Several Blair students have become victims of armed robbery in Takoma Park, where a dramatic increase in theft has occurred in the past eight months, according to a Takoma Park police crime comparison.
According to the Takoma Park Police Department, the number of robberies there has risen 26.3 percent since January of this year. The increase in crime has affected many Blair students residing in or near Takoma Park.
A 2002 Blair graduate was violently attacked on July 23. A man, described in a Takoma Park police report as 5'7'', black and bald, slashed the tires of her car after trying to enter the vehicle. He then used the butt of a knife to break the window on the driver's side of the car and stabbed her twice in the right arm and once in between the fingers of her left hand. She was rushed to a hospital where she was treated and released the next day.
At approximately 9:30 p.m. in the 100 block of Tulip Ave, the man approached her as she exited her car. After noticing that the man was staring at her and mumbling to himself, she got back in her parked car, locked the doors and started the engine. After the attack, she was able to drive to the end of the street where she was assisted by neighbors until the police arrived.
While walking to a friend's house on Columbia Ave on June 30, junior Lauren DalBello and a friend were approached by a man holding a handgun who instructed them to give him their money.
After combining the change they had, DalBello accidentally dropped the money on the ground. "My friend told me later that while I was picking up the change, he was steadily pointing the gun at my head," said DalBello. The man left with $6.50, and DalBello and her friend were not harmed.
Although her life was threatened, DalBello is not upset about the event. "I would have preferred to be in my position rather than his any day because he has to use violence and handguns to get money," explained DalBello.
According to Police Affairs Specialist Carol Bannerman, despite the recent increase in crime, the Takoma Park police have had an unusually high closure rate, which is the percentage of crimes that have been solved. Police have charged suspects in 11 of 24 robberies between January and July and believe they have successfully identified the perpetrators in several more incidents. However, they do not have enough proof to press charges in the other 13 cases. Takoma Park's closure rate of 45.8 percent nearly doubles the national rate of 26 percent, according to Bannerman.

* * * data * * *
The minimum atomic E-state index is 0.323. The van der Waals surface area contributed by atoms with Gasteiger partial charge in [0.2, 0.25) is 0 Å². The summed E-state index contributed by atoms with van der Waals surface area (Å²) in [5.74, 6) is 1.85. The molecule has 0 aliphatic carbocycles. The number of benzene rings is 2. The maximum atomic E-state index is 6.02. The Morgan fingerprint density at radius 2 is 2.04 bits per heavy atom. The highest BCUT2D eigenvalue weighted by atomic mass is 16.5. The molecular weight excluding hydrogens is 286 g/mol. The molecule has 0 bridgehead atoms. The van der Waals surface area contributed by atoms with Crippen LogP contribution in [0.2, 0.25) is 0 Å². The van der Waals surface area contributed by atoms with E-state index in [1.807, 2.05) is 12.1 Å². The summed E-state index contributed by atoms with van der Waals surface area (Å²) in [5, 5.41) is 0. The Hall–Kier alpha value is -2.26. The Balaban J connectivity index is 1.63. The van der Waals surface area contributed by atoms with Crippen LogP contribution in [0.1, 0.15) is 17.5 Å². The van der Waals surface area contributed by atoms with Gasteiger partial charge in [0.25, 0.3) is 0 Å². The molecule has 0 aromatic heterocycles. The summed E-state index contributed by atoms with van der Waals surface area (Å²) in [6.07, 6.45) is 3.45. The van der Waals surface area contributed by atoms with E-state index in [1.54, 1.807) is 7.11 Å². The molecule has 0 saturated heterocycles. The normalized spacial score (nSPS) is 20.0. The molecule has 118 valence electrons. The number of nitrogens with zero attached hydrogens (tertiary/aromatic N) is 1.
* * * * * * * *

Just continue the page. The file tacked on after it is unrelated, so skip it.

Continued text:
Takoma Park Chief of Police Cynthia Creamer believes that a recent increase in unemployment may be one factor among many that have led to the crime increase. "When people are unemployed, they have to find money. They have to find a way to survive," explained Creamer.
Students should take important measures for protection, Creamer said. "There's safety in numbers. If you're traveling from one party to another, do so in a group of friends, not by yourself," she stressed.
Females should be especially cautious in unfamiliar situations, said Bannerman. "I wouldn't recommend that teenage girls go walking at 12:00 at night," she said. Bannerman also feels that teens should be aware of their surroundings and advises them to watch out for parked cars full of suspicious people.
Creamer said that although students should always tell their parents where they are going, they often do not. "With age usually comes wisdom," explained Creamer. "In reality, it's for their own safety. Anything can happen in this day and age."
Robbery is not the only type of crime that is on the rise. According to the Takoma Park Police Department, auto theft in Takoma Park has also experienced an increase of 36.5 percent since January of last year.
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